It’s funny how some things just stick with you. When I was a kid, there was this farm. It was just down the road from my grandparent’s house. My dad helped Chris Robertson, whose family owned the farm, with some of the chores. They sheered sheep with what looked to me like long handled scissors and I remember wondering if it hurt them. I’d watch as the sheep would run back into the field, secure behind the electric fences. My dad helped haul the hay and chop fire wood. I even helped sling wood into the back of a pickup truck.
The farm buildings were split in two by a dirt road that ran through them. The farm house and the carriage house sat up on a little hill, they were pale yellow with white trim. The paint was chipping after years and years of sun beating down on it and the tall grass seemed always in need of mowing. The front steps were made of giant slabs of granite, plentiful in the state of New Hampshire. Brown Eyed Susan’s smiled up from the edges. There was a bent metal tube in the shape of a hand railing that I would hang upside-down on and pretend I was a gymnast.
The large farmer’s porch was an open expanse of floor, dotted with a couple of old chairs among piles of split wood and kindling. The front door opened onto a landing that had a door to the left and a door to the right and a flight of stairs going up to the second floor. The door to the left led into the home’s kitchen. A large black cast iron wood burning cook stove sat at the back of the room and across from it, in front of two small windows, sat a small kitchen table, strewn with napkins and playing cards.My dad made beef stew on that stove, allowing me the pleasure of throwing wood and pieces of cardboard into the holes that were the burners, in order to keep the heat steady.
Straight into what looked like a closet were a kitchen sink and the open cabinetry that held the dishes and pots and pans. There was a window above the sink that looked onto the back yard, where you could see sheets and pillow cases swaying in the breeze on a clothes line perched above tiny yellow and orange hawkweed flowers.
To the right of the small refrigerator was the doorway to the living room. A piano sat in the corner of the room, sheet music propped up waiting for someone to play. Beside the large couch was an end table piled high with magazines and newspapers, promising to topple at any moment. Another wood burning stove warmed this room in the cold New England winters. A tiny bathroom; containing a toilet and sink were lit by a single light bulb overhead, I remembering having to stand on my tip toes to reach the string that turned the light on and off.
Two other doorways led from the living room into the formal dining room and into the hallway that led to the stairs. The dining room held an oversize table and a chandelier hung from the ceiling. There were some missing crystal pieces and a few light bulbs were out but it was probably once breathtaking. A hutch most likely held antique china and heirloom silverware. The stairs led from the hallway to the many bedrooms. The floorboards creaked and the old rugs along the hallways were heavy with dirt.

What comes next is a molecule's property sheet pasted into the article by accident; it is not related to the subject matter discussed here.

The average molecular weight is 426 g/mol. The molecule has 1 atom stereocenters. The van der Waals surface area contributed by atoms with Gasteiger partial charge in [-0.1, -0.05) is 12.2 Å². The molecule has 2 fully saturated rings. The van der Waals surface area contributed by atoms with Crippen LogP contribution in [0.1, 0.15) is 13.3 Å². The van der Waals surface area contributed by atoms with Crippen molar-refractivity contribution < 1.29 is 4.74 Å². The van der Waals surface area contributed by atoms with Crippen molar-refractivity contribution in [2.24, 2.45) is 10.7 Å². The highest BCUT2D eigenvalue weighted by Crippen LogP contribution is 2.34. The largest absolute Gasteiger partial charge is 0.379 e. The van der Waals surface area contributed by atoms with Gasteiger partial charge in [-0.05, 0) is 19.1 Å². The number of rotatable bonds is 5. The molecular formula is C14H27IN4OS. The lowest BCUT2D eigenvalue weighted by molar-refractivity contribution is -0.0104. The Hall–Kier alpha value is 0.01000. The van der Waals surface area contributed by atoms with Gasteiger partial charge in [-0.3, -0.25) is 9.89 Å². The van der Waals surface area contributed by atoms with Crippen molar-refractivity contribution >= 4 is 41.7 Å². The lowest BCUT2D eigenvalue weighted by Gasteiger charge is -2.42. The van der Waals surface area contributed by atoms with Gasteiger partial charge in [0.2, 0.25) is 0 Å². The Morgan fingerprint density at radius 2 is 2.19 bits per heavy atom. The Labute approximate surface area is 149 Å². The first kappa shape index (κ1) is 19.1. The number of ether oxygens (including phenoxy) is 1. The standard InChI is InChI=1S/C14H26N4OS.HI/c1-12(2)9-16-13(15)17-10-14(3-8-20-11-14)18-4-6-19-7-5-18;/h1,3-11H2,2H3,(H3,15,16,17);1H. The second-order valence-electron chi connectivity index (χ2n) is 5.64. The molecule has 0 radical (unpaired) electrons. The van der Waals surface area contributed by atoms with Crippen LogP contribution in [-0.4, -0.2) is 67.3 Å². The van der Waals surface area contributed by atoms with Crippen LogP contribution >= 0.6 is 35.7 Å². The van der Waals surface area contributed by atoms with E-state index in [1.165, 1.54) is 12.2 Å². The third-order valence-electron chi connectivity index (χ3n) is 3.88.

Down a different flight of stairs was the landing that led back to the kitchen. Through the other door on the landing was the carriage house. What remained of what once held horse drawn carriages was a massive expanse of area full of old equipment and gadgets. It was two stories plus a cupola. The stairs were rickety and not at all safe. The barn and much of the farm’s land could be seen from it.
I roamed around that farm, into rooms that seemed to have been deserted. It was like my very own flea market. I found all kinds of things in the drawers of old dressers and tables, like skeleton keys and old glasses. I remember climbing up to the cupola and sitting in the sweltering heat, watching the birds gracefully land in the nearby pine trees. While in the barn, I would jump down into the hay bales, bouncing around as if they were trampolines and I’d walk along the stone walls of the property for hours.
I can picture my dad biting into a juicy tomato from the garden as if it were an apple, his eyes smiling with absolute joy. After the chores were completed we’d stop at a convenience store where he’d buy me a giant pickle (my favorite snack food) and then we’d head for home.
Thank you Dad for giving me that time to wander, time to simply breathe fresh air and study the natural world around me. Thank you for showing me how to swing an ax and how to drive a motorcycle. You’ve taught me more than you know and I am forever grateful. I love you Dad.